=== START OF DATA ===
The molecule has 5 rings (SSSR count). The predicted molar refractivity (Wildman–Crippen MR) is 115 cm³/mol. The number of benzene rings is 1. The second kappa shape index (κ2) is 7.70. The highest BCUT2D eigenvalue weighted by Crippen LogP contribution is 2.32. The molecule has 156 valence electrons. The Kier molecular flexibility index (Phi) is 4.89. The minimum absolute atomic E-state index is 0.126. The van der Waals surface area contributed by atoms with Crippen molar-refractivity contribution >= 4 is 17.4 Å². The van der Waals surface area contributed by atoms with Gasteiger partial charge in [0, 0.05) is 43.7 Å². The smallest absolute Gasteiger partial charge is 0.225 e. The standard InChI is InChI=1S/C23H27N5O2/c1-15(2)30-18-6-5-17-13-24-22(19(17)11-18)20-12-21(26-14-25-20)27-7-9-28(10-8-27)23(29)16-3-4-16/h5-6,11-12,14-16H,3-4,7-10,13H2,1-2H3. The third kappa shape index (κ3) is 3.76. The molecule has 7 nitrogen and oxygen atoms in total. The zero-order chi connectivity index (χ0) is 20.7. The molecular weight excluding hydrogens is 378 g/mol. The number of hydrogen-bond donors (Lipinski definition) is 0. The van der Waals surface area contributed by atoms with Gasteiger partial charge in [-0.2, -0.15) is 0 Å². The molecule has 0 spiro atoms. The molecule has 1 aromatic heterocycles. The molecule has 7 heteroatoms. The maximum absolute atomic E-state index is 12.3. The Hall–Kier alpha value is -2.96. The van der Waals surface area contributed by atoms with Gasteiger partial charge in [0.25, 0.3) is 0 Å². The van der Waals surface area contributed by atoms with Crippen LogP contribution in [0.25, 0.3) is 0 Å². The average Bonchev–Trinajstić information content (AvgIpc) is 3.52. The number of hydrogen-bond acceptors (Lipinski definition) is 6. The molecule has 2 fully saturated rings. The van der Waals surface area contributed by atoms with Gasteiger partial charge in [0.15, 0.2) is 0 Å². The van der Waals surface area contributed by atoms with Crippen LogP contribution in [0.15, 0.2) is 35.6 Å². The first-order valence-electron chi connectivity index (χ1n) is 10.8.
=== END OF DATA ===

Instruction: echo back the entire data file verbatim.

The molecule has 5 rings (SSSR count). The predicted molar refractivity (Wildman–Crippen MR) is 115 cm³/mol. The number of benzene rings is 1. The second kappa shape index (κ2) is 7.70. The highest BCUT2D eigenvalue weighted by Crippen LogP contribution is 2.32. The molecule has 156 valence electrons. The Kier molecular flexibility index (Phi) is 4.89. The minimum absolute atomic E-state index is 0.126. The van der Waals surface area contributed by atoms with Crippen molar-refractivity contribution >= 4 is 17.4 Å². The van der Waals surface area contributed by atoms with Gasteiger partial charge in [0, 0.05) is 43.7 Å². The smallest absolute Gasteiger partial charge is 0.225 e. The standard InChI is InChI=1S/C23H27N5O2/c1-15(2)30-18-6-5-17-13-24-22(19(17)11-18)20-12-21(26-14-25-20)27-7-9-28(10-8-27)23(29)16-3-4-16/h5-6,11-12,14-16H,3-4,7-10,13H2,1-2H3. The third kappa shape index (κ3) is 3.76. The molecule has 7 nitrogen and oxygen atoms in total. The zero-order chi connectivity index (χ0) is 20.7. The molecular weight excluding hydrogens is 378 g/mol. The number of hydrogen-bond donors (Lipinski definition) is 0. The van der Waals surface area contributed by atoms with Gasteiger partial charge in [-0.2, -0.15) is 0 Å². The molecule has 0 spiro atoms. The molecule has 1 aromatic heterocycles. The molecule has 7 heteroatoms. The maximum absolute atomic E-state index is 12.3. The Hall–Kier alpha value is -2.96. The van der Waals surface area contributed by atoms with Gasteiger partial charge in [0.25, 0.3) is 0 Å². The van der Waals surface area contributed by atoms with Crippen LogP contribution in [0.25, 0.3) is 0 Å². The average Bonchev–Trinajstić information content (AvgIpc) is 3.52. The number of hydrogen-bond acceptors (Lipinski definition) is 6. The molecule has 2 fully saturated rings. The van der Waals surface area contributed by atoms with Gasteiger partial charge in [0.15, 0.2) is 0 Å². The van der Waals surface area contributed by atoms with Crippen LogP contribution in [0.15, 0.2) is 35.6 Å². The first-order valence-electron chi connectivity index (χ1n) is 10.8.